when I slash the top of my loaves why do they seem to join up again ?
The most likely reason seems to me that you are not slashing deep enough. Most recipes specify 1/4-1/2 inch deep cuts. For batards, hold your knife or lame at an angle to the bread - not vertical to it. For boules, I've seen that you should hold the knife vertical to the surface of the loaf.I suppose you could also have this problem if the gluten weren't developed enough, so the dough hadn't sufficient elasticity to spring back when slashed.Just my guesses.!David
In addition to David's guesses, maybe you aren't getting enough oven spring to open the slash.
Are you steaming your oven? This is important to getting good oven spring/opening of the cuts. Also, make sure the loaf is not overproofed.
A technique I have observed is using vegetable oil in the slashed loaves. This is employed by the use of a small squirt bottle, the cut will stay open with the addition of a few drops of oil. I find this technique to be unnecessary if the loaf has enough of a dried outer skin just prior to baking to tolerate a robust, deep (enough) slash. However there may be times when the loaf is extremely wet from conditions that exist in the proofer, the bread needs to be slashed immediatley for an imminent bake. That's the time for the use of oil. Does this help?
Thanks for the tips folks, I think one of the problems is using something sharp enough. I tried using a blade ( a razor blade with a metal saftey edge) but this doesnt seem sharp enough, so I think i'll need to get hold of a lame to hold a proper razor blade.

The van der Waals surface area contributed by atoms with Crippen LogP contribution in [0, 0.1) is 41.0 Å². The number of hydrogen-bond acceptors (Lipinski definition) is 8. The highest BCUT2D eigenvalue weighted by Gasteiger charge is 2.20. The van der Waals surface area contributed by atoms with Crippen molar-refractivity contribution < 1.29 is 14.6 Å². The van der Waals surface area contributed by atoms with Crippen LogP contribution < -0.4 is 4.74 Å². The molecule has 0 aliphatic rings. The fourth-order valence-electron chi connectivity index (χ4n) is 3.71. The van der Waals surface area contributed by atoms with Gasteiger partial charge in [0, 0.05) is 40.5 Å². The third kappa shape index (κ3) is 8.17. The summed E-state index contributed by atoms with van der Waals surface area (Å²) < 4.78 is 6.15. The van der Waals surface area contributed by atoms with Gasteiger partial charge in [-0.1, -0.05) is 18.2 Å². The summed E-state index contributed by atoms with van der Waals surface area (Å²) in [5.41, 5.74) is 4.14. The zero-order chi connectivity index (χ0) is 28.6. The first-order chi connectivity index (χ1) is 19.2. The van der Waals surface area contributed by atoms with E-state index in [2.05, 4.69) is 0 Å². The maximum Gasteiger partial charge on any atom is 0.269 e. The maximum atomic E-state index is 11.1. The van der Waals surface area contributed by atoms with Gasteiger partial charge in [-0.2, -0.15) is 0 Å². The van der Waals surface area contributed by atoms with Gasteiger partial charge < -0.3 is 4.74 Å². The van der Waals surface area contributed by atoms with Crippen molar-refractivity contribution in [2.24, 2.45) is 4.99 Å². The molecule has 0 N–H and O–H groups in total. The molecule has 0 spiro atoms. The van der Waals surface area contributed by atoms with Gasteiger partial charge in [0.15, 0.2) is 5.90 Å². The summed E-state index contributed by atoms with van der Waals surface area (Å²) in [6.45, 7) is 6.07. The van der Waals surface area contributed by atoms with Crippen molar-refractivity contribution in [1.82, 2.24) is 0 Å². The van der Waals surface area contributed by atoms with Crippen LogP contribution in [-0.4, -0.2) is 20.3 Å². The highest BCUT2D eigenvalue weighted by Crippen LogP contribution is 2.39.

By the way I tried sourdough ladys loaf and it came out exelent, I also did the pumkin bread that also came out very good to.
Two wrongs don't make a right. Three lefts make a right
From my experience and from what I've read, mainly on this site, a good part of what gives your loaf shape - and causes the slashes to part is surface tension. When shaping your loaf by rolling or folding make sure to stretch the dough some (to the extent that the type of dough/bread/recipe allows). That way your dough has some spring to it. When you slash it the tension will pull the two sides of the slash away from each other.
I've found that speed is important and have seen professional bakers apply it. Slash quickly - don't drag the the razor/knife across the loaf cutting slowly as you go. Plan the slash before you go ahead and make it - depth and direction, because when slashing fast you can't plan as you go along. You should also wet the blade before slashing.